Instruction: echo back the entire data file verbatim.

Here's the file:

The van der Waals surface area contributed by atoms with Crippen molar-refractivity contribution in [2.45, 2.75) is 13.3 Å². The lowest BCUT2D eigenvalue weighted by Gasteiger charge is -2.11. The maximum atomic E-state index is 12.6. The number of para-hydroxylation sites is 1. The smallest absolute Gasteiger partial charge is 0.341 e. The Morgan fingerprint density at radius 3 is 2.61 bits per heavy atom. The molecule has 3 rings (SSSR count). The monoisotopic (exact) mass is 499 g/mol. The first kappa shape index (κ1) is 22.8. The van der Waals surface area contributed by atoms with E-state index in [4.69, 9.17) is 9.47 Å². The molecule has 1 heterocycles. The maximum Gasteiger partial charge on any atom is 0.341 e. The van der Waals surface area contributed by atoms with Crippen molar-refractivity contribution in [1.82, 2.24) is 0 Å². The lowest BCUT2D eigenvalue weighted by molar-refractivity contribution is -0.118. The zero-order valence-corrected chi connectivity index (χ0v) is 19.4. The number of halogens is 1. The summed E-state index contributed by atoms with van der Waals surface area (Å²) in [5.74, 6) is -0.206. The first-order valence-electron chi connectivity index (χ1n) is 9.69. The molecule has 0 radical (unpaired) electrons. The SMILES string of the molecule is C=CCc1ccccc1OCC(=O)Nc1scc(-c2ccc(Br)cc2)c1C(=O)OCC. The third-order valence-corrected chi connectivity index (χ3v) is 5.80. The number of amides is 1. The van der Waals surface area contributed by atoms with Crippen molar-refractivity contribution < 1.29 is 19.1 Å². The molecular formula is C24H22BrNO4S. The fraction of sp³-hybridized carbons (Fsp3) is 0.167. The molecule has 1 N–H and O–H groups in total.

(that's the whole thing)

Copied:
The van der Waals surface area contributed by atoms with Crippen molar-refractivity contribution in [2.45, 2.75) is 13.3 Å². The lowest BCUT2D eigenvalue weighted by Gasteiger charge is -2.11. The maximum atomic E-state index is 12.6. The number of para-hydroxylation sites is 1. The smallest absolute Gasteiger partial charge is 0.341 e. The Morgan fingerprint density at radius 3 is 2.61 bits per heavy atom. The molecule has 3 rings (SSSR count). The monoisotopic (exact) mass is 499 g/mol. The first kappa shape index (κ1) is 22.8. The van der Waals surface area contributed by atoms with E-state index in [4.69, 9.17) is 9.47 Å². The molecule has 1 heterocycles. The maximum Gasteiger partial charge on any atom is 0.341 e. The van der Waals surface area contributed by atoms with Crippen molar-refractivity contribution in [1.82, 2.24) is 0 Å². The lowest BCUT2D eigenvalue weighted by molar-refractivity contribution is -0.118. The zero-order valence-corrected chi connectivity index (χ0v) is 19.4. The number of halogens is 1. The summed E-state index contributed by atoms with van der Waals surface area (Å²) in [5.74, 6) is -0.206. The first-order valence-electron chi connectivity index (χ1n) is 9.69. The molecule has 0 radical (unpaired) electrons. The SMILES string of the molecule is C=CCc1ccccc1OCC(=O)Nc1scc(-c2ccc(Br)cc2)c1C(=O)OCC. The third-order valence-corrected chi connectivity index (χ3v) is 5.80. The number of amides is 1. The van der Waals surface area contributed by atoms with Crippen molar-refractivity contribution < 1.29 is 19.1 Å². The molecular formula is C24H22BrNO4S. The fraction of sp³-hybridized carbons (Fsp3) is 0.167. The molecule has 1 N–H and O–H groups in total.